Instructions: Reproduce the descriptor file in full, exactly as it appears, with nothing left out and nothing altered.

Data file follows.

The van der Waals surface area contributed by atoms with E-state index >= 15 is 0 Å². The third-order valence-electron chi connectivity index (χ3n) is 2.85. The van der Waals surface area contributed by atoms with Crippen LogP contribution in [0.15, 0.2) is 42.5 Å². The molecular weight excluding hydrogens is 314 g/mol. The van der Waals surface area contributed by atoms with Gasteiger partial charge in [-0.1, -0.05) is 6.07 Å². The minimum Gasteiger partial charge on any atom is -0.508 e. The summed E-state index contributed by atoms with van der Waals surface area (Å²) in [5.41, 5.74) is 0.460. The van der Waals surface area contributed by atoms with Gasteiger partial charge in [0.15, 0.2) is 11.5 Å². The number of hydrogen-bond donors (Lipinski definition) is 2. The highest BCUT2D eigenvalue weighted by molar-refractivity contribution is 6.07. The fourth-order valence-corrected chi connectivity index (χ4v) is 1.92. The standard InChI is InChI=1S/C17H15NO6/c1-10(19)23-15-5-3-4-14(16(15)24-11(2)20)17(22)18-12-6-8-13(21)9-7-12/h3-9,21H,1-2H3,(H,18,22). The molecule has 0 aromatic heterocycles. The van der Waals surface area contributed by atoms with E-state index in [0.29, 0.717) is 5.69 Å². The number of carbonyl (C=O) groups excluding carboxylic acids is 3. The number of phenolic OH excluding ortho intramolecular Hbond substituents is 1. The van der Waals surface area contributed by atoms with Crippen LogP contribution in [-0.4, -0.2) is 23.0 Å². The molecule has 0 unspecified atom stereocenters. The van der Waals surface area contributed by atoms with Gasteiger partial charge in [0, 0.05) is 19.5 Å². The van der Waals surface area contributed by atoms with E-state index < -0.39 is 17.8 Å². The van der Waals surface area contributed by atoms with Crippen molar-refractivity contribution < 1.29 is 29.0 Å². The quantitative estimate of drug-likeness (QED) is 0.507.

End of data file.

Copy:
The van der Waals surface area contributed by atoms with E-state index >= 15 is 0 Å². The third-order valence-electron chi connectivity index (χ3n) is 2.85. The van der Waals surface area contributed by atoms with Crippen LogP contribution in [0.15, 0.2) is 42.5 Å². The molecular weight excluding hydrogens is 314 g/mol. The van der Waals surface area contributed by atoms with Gasteiger partial charge in [-0.1, -0.05) is 6.07 Å². The minimum Gasteiger partial charge on any atom is -0.508 e. The summed E-state index contributed by atoms with van der Waals surface area (Å²) in [5.41, 5.74) is 0.460. The van der Waals surface area contributed by atoms with Gasteiger partial charge in [0.15, 0.2) is 11.5 Å². The number of hydrogen-bond donors (Lipinski definition) is 2. The highest BCUT2D eigenvalue weighted by molar-refractivity contribution is 6.07. The fourth-order valence-corrected chi connectivity index (χ4v) is 1.92. The standard InChI is InChI=1S/C17H15NO6/c1-10(19)23-15-5-3-4-14(16(15)24-11(2)20)17(22)18-12-6-8-13(21)9-7-12/h3-9,21H,1-2H3,(H,18,22). The molecule has 0 aromatic heterocycles. The van der Waals surface area contributed by atoms with E-state index in [0.29, 0.717) is 5.69 Å². The number of carbonyl (C=O) groups excluding carboxylic acids is 3. The number of phenolic OH excluding ortho intramolecular Hbond substituents is 1. The van der Waals surface area contributed by atoms with Crippen LogP contribution in [-0.4, -0.2) is 23.0 Å². The molecule has 0 unspecified atom stereocenters. The van der Waals surface area contributed by atoms with Gasteiger partial charge in [0, 0.05) is 19.5 Å². The van der Waals surface area contributed by atoms with E-state index < -0.39 is 17.8 Å². The van der Waals surface area contributed by atoms with Crippen molar-refractivity contribution < 1.29 is 29.0 Å². The quantitative estimate of drug-likeness (QED) is 0.507.